Diversity, inclusion, equity, transparency, cybersecurity, digital transformation—as the list of Board issues continues to rise, the importance of good governance fundamentals cannot be overlooked. In my experience working with non-profit boards for more than 25 years, there are five best practices of high-performing boards that should be at the core of every Board’s understanding.
Here are the five, plus some stories about lessons learned:
This principle goes to the heart of effective Boards. When governance is effective, Board members see their role as serving on the Board and participating actively in decisions of the Board. They understand the limits on their authority and role – and that members do not have any individual authority to direct the organization.
Case Study: We worked with one Board where individual members frequently delved into the operations of the organization. They made suggestions about program details – such as how to reach a particular group of people – and assumed they would be implemented. Staff were left in limbo, uncertain who was in charge. As the problem worsened, the executive director asked the Board chair to do something about it. But the Board chair was not willing to step in and uphold this “unity of control” principle.
The executive director finally said at a Board meeting: “Please know that we listen to all of the Board’s ideas. Some have more merit than others. But unless the Board votes to adopt a specific idea, it is not incumbent upon me, or any member of our staff, to implement them.” After repeating it several times over a period of weeks, the message got through and Board members began prefacing their remarks with: “This is only a suggestion, but what if we tried…?”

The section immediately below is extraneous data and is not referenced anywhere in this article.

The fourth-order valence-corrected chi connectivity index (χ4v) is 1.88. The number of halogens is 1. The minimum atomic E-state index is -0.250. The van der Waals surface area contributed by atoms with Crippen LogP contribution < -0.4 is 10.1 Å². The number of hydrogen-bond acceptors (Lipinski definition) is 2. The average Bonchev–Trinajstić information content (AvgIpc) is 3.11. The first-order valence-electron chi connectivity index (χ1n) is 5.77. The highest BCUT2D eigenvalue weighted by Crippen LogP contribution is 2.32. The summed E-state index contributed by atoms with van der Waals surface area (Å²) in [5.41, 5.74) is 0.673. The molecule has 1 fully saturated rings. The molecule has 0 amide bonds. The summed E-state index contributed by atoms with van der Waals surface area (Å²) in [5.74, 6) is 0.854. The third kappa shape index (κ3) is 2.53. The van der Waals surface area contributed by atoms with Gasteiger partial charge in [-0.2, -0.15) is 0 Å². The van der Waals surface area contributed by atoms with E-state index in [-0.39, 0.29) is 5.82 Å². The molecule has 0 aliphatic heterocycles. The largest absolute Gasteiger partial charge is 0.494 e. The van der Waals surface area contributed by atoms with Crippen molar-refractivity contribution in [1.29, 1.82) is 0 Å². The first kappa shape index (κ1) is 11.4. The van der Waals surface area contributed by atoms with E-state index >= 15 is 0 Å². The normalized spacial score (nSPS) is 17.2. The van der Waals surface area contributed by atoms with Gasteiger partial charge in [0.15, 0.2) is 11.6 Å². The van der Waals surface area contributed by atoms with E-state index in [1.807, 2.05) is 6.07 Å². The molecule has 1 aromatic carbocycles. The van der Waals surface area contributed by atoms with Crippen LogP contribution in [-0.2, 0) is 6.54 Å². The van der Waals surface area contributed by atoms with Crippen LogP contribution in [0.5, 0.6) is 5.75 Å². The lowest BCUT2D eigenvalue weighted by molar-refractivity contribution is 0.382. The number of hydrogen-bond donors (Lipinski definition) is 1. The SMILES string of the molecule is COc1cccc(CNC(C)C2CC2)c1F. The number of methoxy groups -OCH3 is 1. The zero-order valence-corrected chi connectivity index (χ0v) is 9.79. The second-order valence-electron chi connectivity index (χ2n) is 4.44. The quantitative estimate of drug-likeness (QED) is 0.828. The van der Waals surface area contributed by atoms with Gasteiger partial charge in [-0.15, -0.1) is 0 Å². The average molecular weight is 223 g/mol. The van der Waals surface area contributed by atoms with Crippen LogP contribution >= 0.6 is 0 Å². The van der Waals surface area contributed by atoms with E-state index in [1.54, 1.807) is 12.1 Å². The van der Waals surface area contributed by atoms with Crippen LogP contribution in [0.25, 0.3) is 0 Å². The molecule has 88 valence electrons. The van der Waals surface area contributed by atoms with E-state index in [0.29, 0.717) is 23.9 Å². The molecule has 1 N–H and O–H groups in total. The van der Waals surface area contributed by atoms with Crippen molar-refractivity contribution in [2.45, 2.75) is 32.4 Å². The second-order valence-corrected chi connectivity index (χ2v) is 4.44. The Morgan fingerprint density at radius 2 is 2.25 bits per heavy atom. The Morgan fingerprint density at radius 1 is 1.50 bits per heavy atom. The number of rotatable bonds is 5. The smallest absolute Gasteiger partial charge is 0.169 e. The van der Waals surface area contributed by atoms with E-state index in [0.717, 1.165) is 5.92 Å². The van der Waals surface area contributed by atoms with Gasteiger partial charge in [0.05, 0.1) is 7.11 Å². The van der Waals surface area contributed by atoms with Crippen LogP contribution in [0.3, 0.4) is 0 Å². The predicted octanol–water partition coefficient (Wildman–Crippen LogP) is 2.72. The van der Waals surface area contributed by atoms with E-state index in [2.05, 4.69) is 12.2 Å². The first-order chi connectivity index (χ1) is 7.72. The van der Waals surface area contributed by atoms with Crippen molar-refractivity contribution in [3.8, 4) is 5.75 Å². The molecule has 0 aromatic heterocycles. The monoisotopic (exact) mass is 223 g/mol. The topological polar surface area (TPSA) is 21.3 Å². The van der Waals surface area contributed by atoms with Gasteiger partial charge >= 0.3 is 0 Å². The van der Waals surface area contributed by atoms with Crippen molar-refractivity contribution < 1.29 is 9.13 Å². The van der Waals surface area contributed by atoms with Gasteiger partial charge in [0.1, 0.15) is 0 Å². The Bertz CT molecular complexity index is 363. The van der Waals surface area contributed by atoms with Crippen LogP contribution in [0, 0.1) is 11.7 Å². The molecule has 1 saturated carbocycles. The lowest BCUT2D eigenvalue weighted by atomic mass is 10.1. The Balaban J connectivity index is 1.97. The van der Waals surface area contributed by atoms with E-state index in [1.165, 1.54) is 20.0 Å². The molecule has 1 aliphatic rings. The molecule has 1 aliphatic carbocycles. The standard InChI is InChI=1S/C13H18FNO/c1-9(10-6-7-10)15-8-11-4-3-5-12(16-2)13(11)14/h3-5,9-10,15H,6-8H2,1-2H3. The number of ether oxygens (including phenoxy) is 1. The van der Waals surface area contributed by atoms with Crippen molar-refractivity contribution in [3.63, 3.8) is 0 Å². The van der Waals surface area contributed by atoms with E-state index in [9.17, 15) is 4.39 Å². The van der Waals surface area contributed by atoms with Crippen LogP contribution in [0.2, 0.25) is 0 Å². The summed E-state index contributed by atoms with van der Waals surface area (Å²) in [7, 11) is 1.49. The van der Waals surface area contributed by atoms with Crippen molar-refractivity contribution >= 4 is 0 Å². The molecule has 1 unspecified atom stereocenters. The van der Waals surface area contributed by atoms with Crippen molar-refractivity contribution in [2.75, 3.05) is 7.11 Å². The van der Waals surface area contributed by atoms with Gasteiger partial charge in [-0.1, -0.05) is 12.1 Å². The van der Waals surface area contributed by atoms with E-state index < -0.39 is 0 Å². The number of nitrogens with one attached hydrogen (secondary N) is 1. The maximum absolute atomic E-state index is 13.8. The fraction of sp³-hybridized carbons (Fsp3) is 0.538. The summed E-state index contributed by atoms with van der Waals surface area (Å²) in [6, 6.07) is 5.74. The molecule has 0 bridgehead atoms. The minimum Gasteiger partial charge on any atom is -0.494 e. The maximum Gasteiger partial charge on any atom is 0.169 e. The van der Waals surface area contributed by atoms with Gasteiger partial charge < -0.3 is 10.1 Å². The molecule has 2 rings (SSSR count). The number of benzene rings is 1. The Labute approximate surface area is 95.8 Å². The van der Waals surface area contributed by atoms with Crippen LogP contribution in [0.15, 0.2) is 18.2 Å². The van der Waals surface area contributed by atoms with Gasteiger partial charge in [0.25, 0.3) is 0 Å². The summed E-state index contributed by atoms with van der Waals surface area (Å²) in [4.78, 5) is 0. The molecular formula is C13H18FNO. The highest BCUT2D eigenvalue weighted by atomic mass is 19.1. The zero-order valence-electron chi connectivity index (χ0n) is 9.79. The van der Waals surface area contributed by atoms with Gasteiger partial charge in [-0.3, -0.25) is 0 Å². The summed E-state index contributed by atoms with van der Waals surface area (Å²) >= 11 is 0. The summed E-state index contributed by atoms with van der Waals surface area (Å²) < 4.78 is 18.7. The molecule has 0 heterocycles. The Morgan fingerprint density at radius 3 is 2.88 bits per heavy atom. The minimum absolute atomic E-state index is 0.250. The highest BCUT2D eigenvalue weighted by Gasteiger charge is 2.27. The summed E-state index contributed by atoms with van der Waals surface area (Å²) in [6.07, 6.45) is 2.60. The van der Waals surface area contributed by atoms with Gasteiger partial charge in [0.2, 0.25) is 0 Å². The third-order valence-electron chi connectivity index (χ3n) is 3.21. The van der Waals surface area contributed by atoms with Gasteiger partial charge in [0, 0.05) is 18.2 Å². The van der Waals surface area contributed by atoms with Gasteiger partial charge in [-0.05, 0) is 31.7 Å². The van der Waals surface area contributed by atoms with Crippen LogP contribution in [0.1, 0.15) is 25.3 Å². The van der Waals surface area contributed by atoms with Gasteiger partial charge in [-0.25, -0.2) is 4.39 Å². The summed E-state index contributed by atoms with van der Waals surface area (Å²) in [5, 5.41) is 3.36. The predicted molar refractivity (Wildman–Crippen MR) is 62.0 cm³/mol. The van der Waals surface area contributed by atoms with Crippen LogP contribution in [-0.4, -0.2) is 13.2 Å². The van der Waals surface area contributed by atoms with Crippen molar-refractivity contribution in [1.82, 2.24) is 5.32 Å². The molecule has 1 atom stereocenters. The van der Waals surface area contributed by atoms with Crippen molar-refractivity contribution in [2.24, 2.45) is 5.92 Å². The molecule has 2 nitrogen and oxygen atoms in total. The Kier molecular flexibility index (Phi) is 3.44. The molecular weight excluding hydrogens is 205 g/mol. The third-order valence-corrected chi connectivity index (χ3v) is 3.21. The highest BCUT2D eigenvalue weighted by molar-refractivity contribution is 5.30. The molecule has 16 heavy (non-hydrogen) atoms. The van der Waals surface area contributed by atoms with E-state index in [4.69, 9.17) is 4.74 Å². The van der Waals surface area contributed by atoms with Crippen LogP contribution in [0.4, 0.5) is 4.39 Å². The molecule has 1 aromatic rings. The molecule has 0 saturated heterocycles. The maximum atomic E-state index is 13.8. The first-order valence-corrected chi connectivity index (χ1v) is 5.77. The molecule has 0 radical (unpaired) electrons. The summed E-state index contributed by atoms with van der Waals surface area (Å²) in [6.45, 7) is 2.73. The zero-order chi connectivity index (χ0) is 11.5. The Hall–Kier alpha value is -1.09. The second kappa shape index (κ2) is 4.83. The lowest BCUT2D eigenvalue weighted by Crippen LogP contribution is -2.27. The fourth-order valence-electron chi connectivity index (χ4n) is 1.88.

A high-performing Board identifies the long-term results it wants the organization to achieve. These desired outcomes are documented and approved by the Board – and form the basis of the organization’s strategic plan.
We often hear Board members complain that they have no process for doing this. “With 13 Board members, how are we supposed to come together and establish goals? We’re simply rubber stamps for whatever goals the executive director and her team establish.”
Tip: This is where a firm like ours can be helpful. We can design and facilitate planning meetings that enable the Board members and executive team to engage around questions such as:
When a non-profit Board takes the time to define the organization’s direction, it builds ownership – and helps align the entire organization around a set of clear priorities. Plus, it helps in attracting highly qualified Board members to serve on the Board.
Beyond this fiduciary role, a non-profit Board typically is involved in fund-raising as well. This is where roles can become fuzzy. Should the Board commit to achieving a specific fund-raising goal? If so, are all Board members equally responsible for achieving it? It is a “give” and “get” goal? What’s the role of the development director or staff in helping the Board? How does staff hold the Board accountable for these goals?